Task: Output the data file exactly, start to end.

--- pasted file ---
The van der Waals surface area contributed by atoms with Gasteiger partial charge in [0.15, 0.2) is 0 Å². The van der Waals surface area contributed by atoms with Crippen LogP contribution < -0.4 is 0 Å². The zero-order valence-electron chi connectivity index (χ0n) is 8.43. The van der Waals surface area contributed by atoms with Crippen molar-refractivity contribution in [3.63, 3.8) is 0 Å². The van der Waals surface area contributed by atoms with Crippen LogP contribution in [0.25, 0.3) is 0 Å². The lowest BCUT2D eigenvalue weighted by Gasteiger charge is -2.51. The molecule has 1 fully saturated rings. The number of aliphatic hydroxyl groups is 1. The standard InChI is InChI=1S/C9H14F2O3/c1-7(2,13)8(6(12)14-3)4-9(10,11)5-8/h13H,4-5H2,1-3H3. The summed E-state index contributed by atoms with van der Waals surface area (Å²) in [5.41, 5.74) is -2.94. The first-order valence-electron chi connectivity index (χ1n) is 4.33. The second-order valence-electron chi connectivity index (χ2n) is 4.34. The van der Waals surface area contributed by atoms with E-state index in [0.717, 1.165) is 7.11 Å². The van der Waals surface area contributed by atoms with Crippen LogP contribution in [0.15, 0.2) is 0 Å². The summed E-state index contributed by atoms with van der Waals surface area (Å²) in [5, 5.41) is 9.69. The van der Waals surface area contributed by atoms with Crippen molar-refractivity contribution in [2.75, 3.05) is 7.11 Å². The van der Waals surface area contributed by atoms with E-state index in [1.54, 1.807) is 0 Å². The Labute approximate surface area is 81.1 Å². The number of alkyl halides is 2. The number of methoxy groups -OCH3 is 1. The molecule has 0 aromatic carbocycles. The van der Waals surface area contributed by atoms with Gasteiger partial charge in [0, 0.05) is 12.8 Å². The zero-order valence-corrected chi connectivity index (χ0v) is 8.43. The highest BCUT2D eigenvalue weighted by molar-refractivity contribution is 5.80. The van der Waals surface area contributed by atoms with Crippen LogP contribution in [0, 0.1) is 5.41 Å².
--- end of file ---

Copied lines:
The van der Waals surface area contributed by atoms with Gasteiger partial charge in [0.15, 0.2) is 0 Å². The van der Waals surface area contributed by atoms with Crippen LogP contribution < -0.4 is 0 Å². The zero-order valence-electron chi connectivity index (χ0n) is 8.43. The van der Waals surface area contributed by atoms with Crippen molar-refractivity contribution in [3.63, 3.8) is 0 Å². The van der Waals surface area contributed by atoms with Crippen LogP contribution in [0.25, 0.3) is 0 Å². The lowest BCUT2D eigenvalue weighted by Gasteiger charge is -2.51. The molecule has 1 fully saturated rings. The number of aliphatic hydroxyl groups is 1. The standard InChI is InChI=1S/C9H14F2O3/c1-7(2,13)8(6(12)14-3)4-9(10,11)5-8/h13H,4-5H2,1-3H3. The summed E-state index contributed by atoms with van der Waals surface area (Å²) in [5.41, 5.74) is -2.94. The first-order valence-electron chi connectivity index (χ1n) is 4.33. The second-order valence-electron chi connectivity index (χ2n) is 4.34. The van der Waals surface area contributed by atoms with E-state index in [0.717, 1.165) is 7.11 Å². The van der Waals surface area contributed by atoms with Crippen LogP contribution in [0.15, 0.2) is 0 Å². The summed E-state index contributed by atoms with van der Waals surface area (Å²) in [5, 5.41) is 9.69. The van der Waals surface area contributed by atoms with Crippen molar-refractivity contribution in [2.75, 3.05) is 7.11 Å². The van der Waals surface area contributed by atoms with E-state index in [1.54, 1.807) is 0 Å². The Labute approximate surface area is 81.1 Å². The number of alkyl halides is 2. The number of methoxy groups -OCH3 is 1. The molecule has 0 aromatic carbocycles. The van der Waals surface area contributed by atoms with Gasteiger partial charge in [0, 0.05) is 12.8 Å². The zero-order valence-corrected chi connectivity index (χ0v) is 8.43. The highest BCUT2D eigenvalue weighted by molar-refractivity contribution is 5.80. The van der Waals surface area contributed by atoms with Crippen LogP contribution in [0, 0.1) is 5.41 Å².